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How The LIBOR to SOFR Transition Impacts Commercial Real Estate Loans

The transition from London Interbank Offered Rate (LIBOR) to Secured Overnight Financing Rate (SOFR) has led to major changes in the pricing of global financial products. Although LIBOR will continue to be published until June 30, 2023, major banks are encouraged to no longer issue new LIBOR-based loans as of December 31, 2021. 

While there are several other alternative indices that are beyond the scope of this memo, SOFR is the primary interest rate benchmark that will replace LIBOR. Unlike LIBOR which is set by surveying a handful of banks, SOFR is a market-driven index of actual transactions in the overnight repo market.. Thus, SOFR is said to be more representative of the market, more resilient, and less susceptible to manipulation than LIBOR. 

With LIBOR tied to more than $350 trillion of contracts globally and nearly $200 trillion of US dollar contracts, this is one of the biggest and most significant events in the history of financial markets. And it’s important that your commercial real estate firm is prepared to adapt to this change.  

 But what does the shift from LIBOR to SOFR mean for the commercial real estate industry? And how can your firm prepare for the impact on your loans? Read ahead to find out. 

 The Impact on Legacy Loans 

Under the recent implementation of new U.S. regulatory guidance, banks are encouraged to no longer make any new LIBOR loans; however, legacy contracts may still reference LIBOR until the benchmark’s publication stops in June 2023. This rule affects legacy commercial real estate loans because many existing loans have LIBOR-based interest rates.  

A 2019 survey by the Mortgage Bankers Association found that 92% of commercial mortgage lenders planned to transition away from the LIBOR benchmark. Once LIBOR is phased out, loans will be tied to a different benchmark with new regulations. In other words, your legacy loans  that mature beyond June 30, 2023 will need attention.. 

There are three alternatives for legacy loans that currently mature beyond June 30, 2023: 

  1. Modify existing loan documents to incorporate robust fallback language that identifies triggers events, an alternative reference rate, and any accompanying spread adjustment that will be automatically implemented after June 30, 2023. 
  2. Modify existing loan documents to immediately transition to an alternative reference rate today. 
  3. Do not modify the loan documents and let the loan convert pursuant to its terms after June 30, 2023.  For loans that currently have robust fallback language, the index will convert based on the language in the loan documents. For loans that do not have fallback language, they will be subject to the recently passed Adjustable Interest Rate (LIBOR) Act.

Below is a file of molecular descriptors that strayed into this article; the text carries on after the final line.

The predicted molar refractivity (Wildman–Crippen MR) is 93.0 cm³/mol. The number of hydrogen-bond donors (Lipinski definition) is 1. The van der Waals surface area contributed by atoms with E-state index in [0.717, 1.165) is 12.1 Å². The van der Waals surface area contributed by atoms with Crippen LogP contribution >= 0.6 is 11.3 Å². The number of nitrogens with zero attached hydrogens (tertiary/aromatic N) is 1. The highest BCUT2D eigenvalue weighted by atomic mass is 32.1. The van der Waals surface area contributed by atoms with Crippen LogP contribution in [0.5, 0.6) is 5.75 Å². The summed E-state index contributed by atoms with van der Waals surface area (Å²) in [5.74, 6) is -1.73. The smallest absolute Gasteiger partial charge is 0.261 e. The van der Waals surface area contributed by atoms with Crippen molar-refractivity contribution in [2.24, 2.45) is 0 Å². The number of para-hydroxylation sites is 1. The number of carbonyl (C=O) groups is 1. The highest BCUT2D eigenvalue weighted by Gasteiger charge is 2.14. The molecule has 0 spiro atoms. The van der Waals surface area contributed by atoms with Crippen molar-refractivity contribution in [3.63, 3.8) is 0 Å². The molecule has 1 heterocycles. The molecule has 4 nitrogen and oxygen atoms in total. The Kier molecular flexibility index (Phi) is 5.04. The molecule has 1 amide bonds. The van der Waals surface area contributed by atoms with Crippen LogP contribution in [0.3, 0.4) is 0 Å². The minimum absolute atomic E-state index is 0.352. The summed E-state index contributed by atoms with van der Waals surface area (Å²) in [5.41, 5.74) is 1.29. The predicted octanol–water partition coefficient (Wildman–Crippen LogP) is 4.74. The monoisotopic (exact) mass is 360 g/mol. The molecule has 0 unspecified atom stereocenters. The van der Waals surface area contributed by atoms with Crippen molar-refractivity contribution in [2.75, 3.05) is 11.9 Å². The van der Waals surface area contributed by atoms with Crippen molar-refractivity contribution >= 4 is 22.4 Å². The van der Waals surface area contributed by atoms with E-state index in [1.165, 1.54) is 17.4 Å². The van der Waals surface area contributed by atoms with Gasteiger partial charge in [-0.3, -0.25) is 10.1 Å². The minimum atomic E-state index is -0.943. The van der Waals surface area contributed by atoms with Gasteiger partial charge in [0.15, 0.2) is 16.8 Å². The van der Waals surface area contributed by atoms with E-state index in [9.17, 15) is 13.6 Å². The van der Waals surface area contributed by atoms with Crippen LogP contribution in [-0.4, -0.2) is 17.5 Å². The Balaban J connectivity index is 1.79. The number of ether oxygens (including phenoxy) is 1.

The Impact on New Loans 

Today, 77% of commercial lenders have adjusted language related to LIBOR in new loan documents. For example, documents used in floating-rate transactions often name an alternative rate, or give the lender the ability to choose a LIBOR alternative if needed. 

Since the beginning of 2022, the majority of new loan issuances have shifted to SOFR-based rates. Essentially, the cessation of LIBOR means that new loans are required to use a new benchmark. Many borrowers and banks have begun to incorporate alternative benchmarks, like SOFR, to replace previous LIBOR-based rates.  

Although there is still time before LIBOR is eliminated, lenders who are unable to agree on a replacement standard could temporarily experience slowdowns in commercial lending until they fully adapt to a new index. These slowdowns could impact the ability to get a new loan altogether or cause a rise in interest rates. 

 Preparing for the LIBOR to SOFR Transition 

The transition from LIBOR to SOFR requires commercial real estate borrowers and lenders to have a thorough understanding of the new index and the potential effects the LIBOR discontinuation may have on their loans or interest rate swaps.  

To prepare, borrowers should take inventory of their commercial borrowings and determine which loans, if any, have LIBOR-based interest rates. Also, you should begin having conversations with your lender(s) about alternative benchmarks, timelines, and the best path forward.  

For additional preparation, you can engage with a debt management services provider, like Thirty Capital Financial, to help you gauge how the SOFR transition will impact your legacy and future loans and then create and implement a plan to ease the transition.  

 Read the checklist, Transitioning from LIBOR to SOFR for Commercial Real Estate, for a step-by-step guide to successfully navigate the transition from LIBOR to SOFR. 

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